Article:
Note: this book was sent to me by Fernwood Publishing in exchange for an honest review.
Next month marks my 10th year living in Prince Edward Island. I apparently wasn’t paying attention to the fight for reproductive rights in PEI back then but it became a significant source of frustration, disappointment and then, finally, joy in the last few years.
Published earlier this spring by Fernwood Publishing, No Choice: The 30-Year Fight for Abortion on Prince Edward Island is a concise look at the struggle for reproductive rights, going all the way back to before abortion became legal in Canada in 1988. I appreciated the inclusion of background information on Dr. Henry Morgentaler, the man known for making that happen—obviously not alone, but he did a lot.
No Choice is broken into two sections: the early days of the fight and the development of strategies and the successes from the last few years. One minor thing I would have liked to have seen in this book was bolded headings for different chunks of the history, but that’s just personal preference. McKenna’s writing and unpacking of the highly politicized issue of abortion services is clear, succinct, and a pleasure to read.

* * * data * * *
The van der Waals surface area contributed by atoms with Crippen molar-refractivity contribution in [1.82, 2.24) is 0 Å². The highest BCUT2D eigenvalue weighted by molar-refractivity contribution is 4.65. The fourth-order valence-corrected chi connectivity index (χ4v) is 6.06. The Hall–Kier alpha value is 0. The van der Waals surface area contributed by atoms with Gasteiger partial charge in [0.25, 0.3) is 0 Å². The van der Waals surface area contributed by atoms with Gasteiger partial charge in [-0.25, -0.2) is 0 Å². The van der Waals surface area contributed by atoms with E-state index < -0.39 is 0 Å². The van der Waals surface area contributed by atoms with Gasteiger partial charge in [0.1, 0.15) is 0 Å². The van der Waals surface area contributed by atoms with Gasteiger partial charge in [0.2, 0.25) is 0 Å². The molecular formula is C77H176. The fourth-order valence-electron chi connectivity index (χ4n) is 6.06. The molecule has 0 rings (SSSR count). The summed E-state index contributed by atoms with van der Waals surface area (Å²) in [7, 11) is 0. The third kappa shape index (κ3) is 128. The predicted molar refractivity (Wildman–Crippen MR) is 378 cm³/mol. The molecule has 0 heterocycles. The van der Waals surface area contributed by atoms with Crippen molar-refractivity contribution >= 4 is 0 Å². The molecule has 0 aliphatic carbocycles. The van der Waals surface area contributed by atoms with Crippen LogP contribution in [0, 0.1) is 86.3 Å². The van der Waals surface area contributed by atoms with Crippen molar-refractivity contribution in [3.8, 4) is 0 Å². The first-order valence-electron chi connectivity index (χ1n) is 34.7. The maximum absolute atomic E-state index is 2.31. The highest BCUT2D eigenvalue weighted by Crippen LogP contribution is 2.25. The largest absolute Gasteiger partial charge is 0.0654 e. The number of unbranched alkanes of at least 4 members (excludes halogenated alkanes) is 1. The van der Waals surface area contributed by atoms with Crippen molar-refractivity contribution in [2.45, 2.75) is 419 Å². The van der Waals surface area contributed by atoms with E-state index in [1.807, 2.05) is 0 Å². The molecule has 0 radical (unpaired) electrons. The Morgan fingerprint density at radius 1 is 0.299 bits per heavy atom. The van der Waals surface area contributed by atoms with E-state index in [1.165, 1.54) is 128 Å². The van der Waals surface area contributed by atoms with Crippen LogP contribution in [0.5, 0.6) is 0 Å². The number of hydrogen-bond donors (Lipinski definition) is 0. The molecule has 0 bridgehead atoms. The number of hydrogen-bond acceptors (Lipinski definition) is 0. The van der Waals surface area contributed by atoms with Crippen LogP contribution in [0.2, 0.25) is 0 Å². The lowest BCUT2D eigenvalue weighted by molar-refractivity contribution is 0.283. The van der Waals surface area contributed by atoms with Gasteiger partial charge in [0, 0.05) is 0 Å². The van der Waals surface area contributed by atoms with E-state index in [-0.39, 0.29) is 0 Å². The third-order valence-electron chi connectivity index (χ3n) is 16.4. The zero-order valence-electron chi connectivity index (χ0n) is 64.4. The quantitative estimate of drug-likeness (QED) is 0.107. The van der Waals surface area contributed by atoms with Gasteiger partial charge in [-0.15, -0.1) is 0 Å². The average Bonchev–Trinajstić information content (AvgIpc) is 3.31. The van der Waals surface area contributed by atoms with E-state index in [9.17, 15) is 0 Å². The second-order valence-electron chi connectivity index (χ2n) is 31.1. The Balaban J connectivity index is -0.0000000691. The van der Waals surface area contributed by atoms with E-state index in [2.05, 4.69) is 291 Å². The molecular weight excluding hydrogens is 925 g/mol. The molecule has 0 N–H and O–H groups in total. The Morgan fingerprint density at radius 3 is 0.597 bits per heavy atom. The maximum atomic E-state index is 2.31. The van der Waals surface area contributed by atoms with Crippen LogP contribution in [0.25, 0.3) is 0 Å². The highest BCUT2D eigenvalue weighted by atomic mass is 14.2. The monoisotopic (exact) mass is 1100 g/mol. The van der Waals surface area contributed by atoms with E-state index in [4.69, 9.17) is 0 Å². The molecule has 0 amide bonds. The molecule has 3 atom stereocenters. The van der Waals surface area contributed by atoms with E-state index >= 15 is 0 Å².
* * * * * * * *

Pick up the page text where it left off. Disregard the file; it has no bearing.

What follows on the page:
I’ll admit, it’s bizarre to read a non-fiction book where you know so many of the hardworking women who helped the movement happen, or you know someone who knows that someone. One was a friend of a co-worker. I took an improv class with another. I know several of them via Twitter.
Myself and the rest of the women of Prince Edward Island owe these women an enormous debt of gratitude for their hard work, sacrifices, and risks. I am so grateful.
A quick anecdote to end on:
An angry anti-choicer wrote to The Guardian when the abortion services talk was heating up in Canada’s smallest province. She called the debate a “sickly fringe movement” run by “extremist feminists.”
In response to this letter to the editor, I quietly became an activist for the cause. Fearing my pro-choice beliefs could potentially affect my career, I shied away from making my contribution known. A few people on Facebook jokingly suggested we make t-shirts using these phrases and I, never one to drop a joke, whipped up a mockup for a shirt. A few hours later, the t-shirt was for sale. Every cent (I think I raised about $200) went back to the PEI Abortion Rights Network and I still wear my shirt with pride.